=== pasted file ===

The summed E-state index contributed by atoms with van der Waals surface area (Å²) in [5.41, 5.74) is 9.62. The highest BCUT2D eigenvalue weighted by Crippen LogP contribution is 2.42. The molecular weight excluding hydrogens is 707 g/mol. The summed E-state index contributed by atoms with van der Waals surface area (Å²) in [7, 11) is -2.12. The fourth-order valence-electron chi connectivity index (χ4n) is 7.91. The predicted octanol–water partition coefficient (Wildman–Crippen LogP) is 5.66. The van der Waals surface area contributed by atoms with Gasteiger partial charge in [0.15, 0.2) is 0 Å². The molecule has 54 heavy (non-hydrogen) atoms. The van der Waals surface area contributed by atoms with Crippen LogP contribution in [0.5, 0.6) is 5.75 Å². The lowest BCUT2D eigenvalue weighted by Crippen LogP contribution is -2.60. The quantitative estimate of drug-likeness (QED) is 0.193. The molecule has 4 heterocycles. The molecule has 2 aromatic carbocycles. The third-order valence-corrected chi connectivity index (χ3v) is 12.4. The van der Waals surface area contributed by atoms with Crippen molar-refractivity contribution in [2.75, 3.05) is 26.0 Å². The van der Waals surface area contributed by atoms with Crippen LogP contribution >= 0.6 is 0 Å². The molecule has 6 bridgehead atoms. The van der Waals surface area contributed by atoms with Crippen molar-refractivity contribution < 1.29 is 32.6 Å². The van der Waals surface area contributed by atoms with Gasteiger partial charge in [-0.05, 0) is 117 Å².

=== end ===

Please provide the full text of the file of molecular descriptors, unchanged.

The summed E-state index contributed by atoms with van der Waals surface area (Å²) in [5.41, 5.74) is 9.62. The highest BCUT2D eigenvalue weighted by Crippen LogP contribution is 2.42. The molecular weight excluding hydrogens is 707 g/mol. The summed E-state index contributed by atoms with van der Waals surface area (Å²) in [7, 11) is -2.12. The fourth-order valence-electron chi connectivity index (χ4n) is 7.91. The predicted octanol–water partition coefficient (Wildman–Crippen LogP) is 5.66. The van der Waals surface area contributed by atoms with Gasteiger partial charge in [0.15, 0.2) is 0 Å². The molecule has 54 heavy (non-hydrogen) atoms. The van der Waals surface area contributed by atoms with Crippen LogP contribution in [0.5, 0.6) is 5.75 Å². The lowest BCUT2D eigenvalue weighted by Crippen LogP contribution is -2.60. The quantitative estimate of drug-likeness (QED) is 0.193. The molecule has 4 heterocycles. The molecule has 2 aromatic carbocycles. The third-order valence-corrected chi connectivity index (χ3v) is 12.4. The van der Waals surface area contributed by atoms with Crippen molar-refractivity contribution in [2.75, 3.05) is 26.0 Å². The van der Waals surface area contributed by atoms with Crippen LogP contribution >= 0.6 is 0 Å². The molecule has 6 bridgehead atoms. The van der Waals surface area contributed by atoms with Crippen molar-refractivity contribution < 1.29 is 32.6 Å². The van der Waals surface area contributed by atoms with Gasteiger partial charge in [-0.05, 0) is 117 Å².